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Issue No. 007
Papers 32-40: Action Items for the road ahead


Papers
1-15   16-31   32-40

Are ICTs Prerequisites for the Eradication of Poverty?
by H.P.P. Lötter
Language: English
abstract:  I provide a philosophical analysis of the claim that ICTs are necessary preconditions for the eradication of poverty. What are the links between information and communication technologies (ICTs) and poverty? I first define technology and then give a brief depiction of ICTs. Thereafter I define poverty and give a brief explanation of its context and causes. Next I discuss the relationship between poverty and ICTs in three paradigm cases: [i] the role of ICTs in poor societies, [ii] the effect of poor ICT knowledge and skill of individuals in highly developed technological societies, and [iii] the impact of impoverished ICT knowledge and skills on the rich, powerful, and intelligent ones in society. I propose a procedure for decision making about the appropriation of ICTs by individuals and societies. I assess the claim that both access to ICTs and effective use of them are preconditions for the eradication of poverty.
pdf-fulltext (206 KB)

Towards Professionalism and Commitment in Africa: the case for theory and practice of Information Ethics in Uganda
by Isaac Milton Namwanja Kigongo-Bukenya
Language: English
abstract:  Though one could not exhaustively and conclusively define all the attributes of an information/knowledge society, it seems Uganda has made commandable strides to such society. One of the prerequisites of such society is a corps of well-educated, trained and experienced information professionals to manage information and knowledge effectively in that society. Furthermore, the corps must perform professionally and ethically at all times. To fulfill this, an Information Code of Ethics (ICE) is required. However, Uganda has as yet to establish an ICE because of some reasons. These reasons are outlined in the paper. The ICE has two aspects: theory and practice. These concepts are explained and related. The LA (USA) and the Chartered Institute of Library and Information Professions (CILIP) formerly the LA (UK) are studied as living examples. The provisions of these ICEs are briefly explained. In view of the past experience a process of establishing an IME for Uganda is considered. The paper concludes with an outline of the content of an IME for Uganda.
pdf-fulltext (168 KB)

E-governance in Eastern and Southern Africa: a Webometric study of the Governments' websites
by Omwoyo Bosire Onyancha
Language: English
abstract:   This paper explores the adoption of one of the Information and Communication Technology (ICT) tools, i.e. the Internet and more particularly, the World Wide Web, by Eastern and Southern African governments as a means of facilitating interactions between the state and its citizens. It was observed that most governments in the region have constructed their own Web sites, some of which are up to date. English is the most commonly used language to prepare the web sites. Other findings include: foreign missions recorded the highest number of web pages followed by political parties; the .com or .co Top Level Domain (TLD) generated most web pages followed by .ac or .edu in each country; most governments provide contact information as opposed to sitemaps and feedback forms which recorded relatively few postings; governments with few webpages and large quantities of in-links (including self-links) recorded high Web Impact Factors (WIFs); and only the South African government provided links to other Eastern and Southern African governments. Ethical issues regarding the analyzed variables as well as conclusions and recommendations are provided.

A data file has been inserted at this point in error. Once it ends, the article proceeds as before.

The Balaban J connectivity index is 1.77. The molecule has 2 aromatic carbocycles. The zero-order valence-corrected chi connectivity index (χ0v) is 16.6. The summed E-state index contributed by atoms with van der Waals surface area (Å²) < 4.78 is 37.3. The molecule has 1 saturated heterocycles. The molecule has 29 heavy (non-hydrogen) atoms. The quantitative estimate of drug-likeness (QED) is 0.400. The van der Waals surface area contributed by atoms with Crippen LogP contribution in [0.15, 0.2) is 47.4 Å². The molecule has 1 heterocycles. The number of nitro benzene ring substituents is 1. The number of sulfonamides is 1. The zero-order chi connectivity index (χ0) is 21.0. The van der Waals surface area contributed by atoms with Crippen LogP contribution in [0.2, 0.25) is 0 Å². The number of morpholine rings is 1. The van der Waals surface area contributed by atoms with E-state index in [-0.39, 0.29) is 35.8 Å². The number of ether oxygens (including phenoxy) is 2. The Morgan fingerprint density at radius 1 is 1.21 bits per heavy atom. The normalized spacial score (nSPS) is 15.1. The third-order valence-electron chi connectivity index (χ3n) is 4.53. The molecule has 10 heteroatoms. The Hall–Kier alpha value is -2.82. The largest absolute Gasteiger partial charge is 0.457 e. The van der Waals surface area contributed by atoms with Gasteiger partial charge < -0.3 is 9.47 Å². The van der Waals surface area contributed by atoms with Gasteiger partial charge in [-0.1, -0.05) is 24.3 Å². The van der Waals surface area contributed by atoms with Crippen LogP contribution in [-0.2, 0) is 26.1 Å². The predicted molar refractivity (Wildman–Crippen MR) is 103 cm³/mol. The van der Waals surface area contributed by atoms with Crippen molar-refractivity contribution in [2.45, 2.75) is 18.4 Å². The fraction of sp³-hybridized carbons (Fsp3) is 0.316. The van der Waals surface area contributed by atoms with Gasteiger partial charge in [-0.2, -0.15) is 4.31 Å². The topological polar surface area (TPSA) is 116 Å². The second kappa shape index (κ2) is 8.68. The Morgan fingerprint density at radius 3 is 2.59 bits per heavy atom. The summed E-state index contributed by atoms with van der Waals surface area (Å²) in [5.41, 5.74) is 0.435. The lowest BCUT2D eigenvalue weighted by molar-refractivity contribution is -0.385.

pdf-fulltext (800 KB)

Towards a creativity research agenda in information ethics
by Justine Johnstone
Language: English
abstract:  The value for human wellbeing and social development of information and its associated tools and technologies is no longer controversial. While still less well-endowed than other regions, Africa has growing numbers of print and electronic journals, funding programmes, and researcher and practitioner networks concerned with the generation and use of information in multiple domains. Most of this activity focuses on information as a knowledge resource, providing the factual basis for policy and intervention. By contrast more creative applications of information - as the basis for new ideas whether or not they turn out to be factual - has been almost entirely ignored. Being able to generate and develop new ideas is, however, an equally important and arguably a prior capability, but until recently one that has been little understood. Recent advances in cognitive science and creativity research are changing this, however, and it is now possible to see how a rich research agenda can be developed concerned with the role of information and information and communication technology (ICT) as creative resources.